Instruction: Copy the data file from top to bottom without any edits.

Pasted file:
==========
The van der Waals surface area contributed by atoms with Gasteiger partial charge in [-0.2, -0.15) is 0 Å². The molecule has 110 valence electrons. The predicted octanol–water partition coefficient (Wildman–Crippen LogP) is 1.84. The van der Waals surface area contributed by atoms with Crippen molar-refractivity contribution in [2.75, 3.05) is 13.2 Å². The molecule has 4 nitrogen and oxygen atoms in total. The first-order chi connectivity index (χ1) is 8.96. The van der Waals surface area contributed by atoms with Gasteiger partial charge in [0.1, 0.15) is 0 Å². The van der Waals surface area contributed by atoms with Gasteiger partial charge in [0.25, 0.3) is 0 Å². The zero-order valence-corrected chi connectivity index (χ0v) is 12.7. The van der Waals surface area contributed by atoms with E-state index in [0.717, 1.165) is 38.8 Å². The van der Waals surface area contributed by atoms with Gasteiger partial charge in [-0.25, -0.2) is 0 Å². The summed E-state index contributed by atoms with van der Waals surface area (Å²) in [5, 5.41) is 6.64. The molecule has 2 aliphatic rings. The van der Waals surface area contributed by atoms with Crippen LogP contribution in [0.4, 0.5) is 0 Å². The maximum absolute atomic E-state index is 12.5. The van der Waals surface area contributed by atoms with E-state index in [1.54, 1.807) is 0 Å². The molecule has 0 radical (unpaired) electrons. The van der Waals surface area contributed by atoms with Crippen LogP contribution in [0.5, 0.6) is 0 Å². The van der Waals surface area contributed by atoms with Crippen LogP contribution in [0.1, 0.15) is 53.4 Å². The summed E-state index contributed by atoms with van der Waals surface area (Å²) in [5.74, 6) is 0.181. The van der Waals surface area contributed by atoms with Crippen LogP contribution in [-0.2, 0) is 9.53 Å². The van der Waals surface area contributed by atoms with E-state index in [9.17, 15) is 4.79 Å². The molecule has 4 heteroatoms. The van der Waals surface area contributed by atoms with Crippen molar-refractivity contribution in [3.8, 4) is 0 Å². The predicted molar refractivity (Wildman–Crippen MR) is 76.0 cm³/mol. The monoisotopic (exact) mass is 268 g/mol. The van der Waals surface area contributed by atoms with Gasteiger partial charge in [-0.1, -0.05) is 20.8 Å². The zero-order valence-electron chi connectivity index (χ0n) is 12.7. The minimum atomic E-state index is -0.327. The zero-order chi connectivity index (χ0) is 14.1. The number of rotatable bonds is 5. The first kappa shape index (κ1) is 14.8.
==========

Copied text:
The van der Waals surface area contributed by atoms with Gasteiger partial charge in [-0.2, -0.15) is 0 Å². The molecule has 110 valence electrons. The predicted octanol–water partition coefficient (Wildman–Crippen LogP) is 1.84. The van der Waals surface area contributed by atoms with Crippen molar-refractivity contribution in [2.75, 3.05) is 13.2 Å². The molecule has 4 nitrogen and oxygen atoms in total. The first-order chi connectivity index (χ1) is 8.96. The van der Waals surface area contributed by atoms with Gasteiger partial charge in [0.1, 0.15) is 0 Å². The van der Waals surface area contributed by atoms with Gasteiger partial charge in [0.25, 0.3) is 0 Å². The zero-order valence-corrected chi connectivity index (χ0v) is 12.7. The van der Waals surface area contributed by atoms with E-state index in [0.717, 1.165) is 38.8 Å². The van der Waals surface area contributed by atoms with Gasteiger partial charge in [-0.25, -0.2) is 0 Å². The summed E-state index contributed by atoms with van der Waals surface area (Å²) in [5, 5.41) is 6.64. The molecule has 2 aliphatic rings. The van der Waals surface area contributed by atoms with Crippen LogP contribution in [0.4, 0.5) is 0 Å². The maximum absolute atomic E-state index is 12.5. The van der Waals surface area contributed by atoms with E-state index in [1.54, 1.807) is 0 Å². The molecule has 0 radical (unpaired) electrons. The van der Waals surface area contributed by atoms with Crippen LogP contribution in [0.5, 0.6) is 0 Å². The van der Waals surface area contributed by atoms with Crippen LogP contribution in [0.1, 0.15) is 53.4 Å². The summed E-state index contributed by atoms with van der Waals surface area (Å²) in [5.74, 6) is 0.181. The van der Waals surface area contributed by atoms with Crippen LogP contribution in [-0.2, 0) is 9.53 Å². The van der Waals surface area contributed by atoms with E-state index in [9.17, 15) is 4.79 Å². The molecule has 4 heteroatoms. The van der Waals surface area contributed by atoms with Crippen molar-refractivity contribution in [3.8, 4) is 0 Å². The predicted molar refractivity (Wildman–Crippen MR) is 76.0 cm³/mol. The monoisotopic (exact) mass is 268 g/mol. The van der Waals surface area contributed by atoms with Gasteiger partial charge in [-0.1, -0.05) is 20.8 Å². The zero-order valence-electron chi connectivity index (χ0n) is 12.7. The minimum atomic E-state index is -0.327. The zero-order chi connectivity index (χ0) is 14.1. The number of rotatable bonds is 5. The first kappa shape index (κ1) is 14.8.